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Answered by Dr. Dariush Saghafi 16 hours later
Brief Answer:
Would recommend further workup and head scan.

Detailed Answer:
Good morning to you and your wife. Thanks for the additional clinical information. Since the scan does not specify the presence of a contrast enhancing lesion it is difficult for me to get a clear idea of what they're looking at without physically seeing the films. However, I can tell you that it certainly doesn't sound as if the radiologist is making the call of this lesion being DEMYELINATING in any way. Examples of demyelinating diseases are MS, SARCOIDOSIS, and DEVIC'S disease. However, without the presence of a clear cut demyelinating lesion in the brain it would virtually be impossible to make such a call with the given information.

Given her history of sudden weight loss and fatigue has she been looked at for possible occult malignancy such as breast, colon, cervical, or uterine? If she is a smoker then, I would also look at the lungs.

Has she seen a neurologist and if so, what has their opinion been?

In conclusion, my next steps to help identify what's going on in your wife's case would be to do the following:

1. MRI of the cervical spine with contrast (sometimes demyelinating diseases do not clearly show up in the brain but early detection of lesions in the cervical spinal cord is possible)

2. Search for occult malignancy or other metabolic problems such thyroid panel function testing, cortisol levels, urine and serum testing looking for an abnormal plasma electrophoresis result (part of the occult malignancy workup)

3. I would initiate a treatment plan for the headaches by having her keep track of them carefully on a log or diary putting that together with information from her sleep habits, presence or not of nightmares, insomnia, and caffeine intake. After identification of the headache type (i.e. migraine, tension type, caffeine withdrawal, etc.) I would begin a regimen of either medication or other other intervention appropriate to the headache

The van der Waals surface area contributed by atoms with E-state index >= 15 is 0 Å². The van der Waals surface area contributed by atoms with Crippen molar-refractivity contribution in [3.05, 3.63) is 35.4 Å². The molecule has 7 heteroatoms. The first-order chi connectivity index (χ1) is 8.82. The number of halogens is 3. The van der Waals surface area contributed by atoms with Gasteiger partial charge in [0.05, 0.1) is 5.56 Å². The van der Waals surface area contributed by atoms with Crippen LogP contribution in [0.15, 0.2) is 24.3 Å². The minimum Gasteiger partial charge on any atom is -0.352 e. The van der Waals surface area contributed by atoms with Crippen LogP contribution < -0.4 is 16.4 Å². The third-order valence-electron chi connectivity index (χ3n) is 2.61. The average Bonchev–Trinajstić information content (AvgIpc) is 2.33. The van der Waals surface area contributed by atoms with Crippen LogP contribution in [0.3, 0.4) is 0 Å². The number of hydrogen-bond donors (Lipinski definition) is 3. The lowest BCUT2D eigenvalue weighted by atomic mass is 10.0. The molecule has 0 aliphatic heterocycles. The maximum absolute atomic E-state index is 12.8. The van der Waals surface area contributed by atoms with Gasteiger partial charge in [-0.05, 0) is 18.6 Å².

4. If her metabolic workup is entirely normal but she still continues to be symptomatic then, further consultation with a neurologist would be advisable. They can decide upon the merits of further diagnostic testing which could including lumbar puncture or PET scanning.

I would be happy to look at any films of this lesion if you can upload them and consider other information such as neurological examination results either by her primary medical doctor or neurologist if she has one.

Otherwise, if you feel this information has provided you with timely advice on next steps to undertake I would greatly appreciate your feedback of our interactions and your efforts to CLOSE THIS QUERY so as to demonstrate satisfactory completion of the case.

This response utilized 35 min. dedicated physician case review and response time.

All the best to your wife with the hope she recover quickly.
Above answer was peer-reviewed by : Dr. Vinay Bhardwaj
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Follow up: Dr. Dariush Saghafi 2 days later
Hi Doctor last night was not rest full at all my wife head ache was bad.I am looking at a lab test she did on 16 06 2014 and I notice her Total Bilirubin 0.8 Direct Bilirubin 1.8 globulin 1.7 and LDH 321 does these figures indicate any thing to you
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Answered by Dr. Dariush Saghafi 25 hours later
Brief Answer:
Direct bilirubin may be elevated

Detailed Answer:
Good morning.

You did not provide me with either the UNITS (i.e. mg/dl, mmol/l, etc.) for the lab values. Units come directly after the numbers and help us know exactly how certain tests are being measured which then, tells us how far in or out of normal they are. Another important parameter to include with any test result that you wish a doctor to review would be the NORMAL ranges of values for that particular laboratory as it applies to the test you are looking at.

Although there are general thoughts on what constitutes normal findings written in any textbook or reference guide, when it comes to a specific laboratory it will always provide reference ranges of normal based upon the population of patients it serves and tests.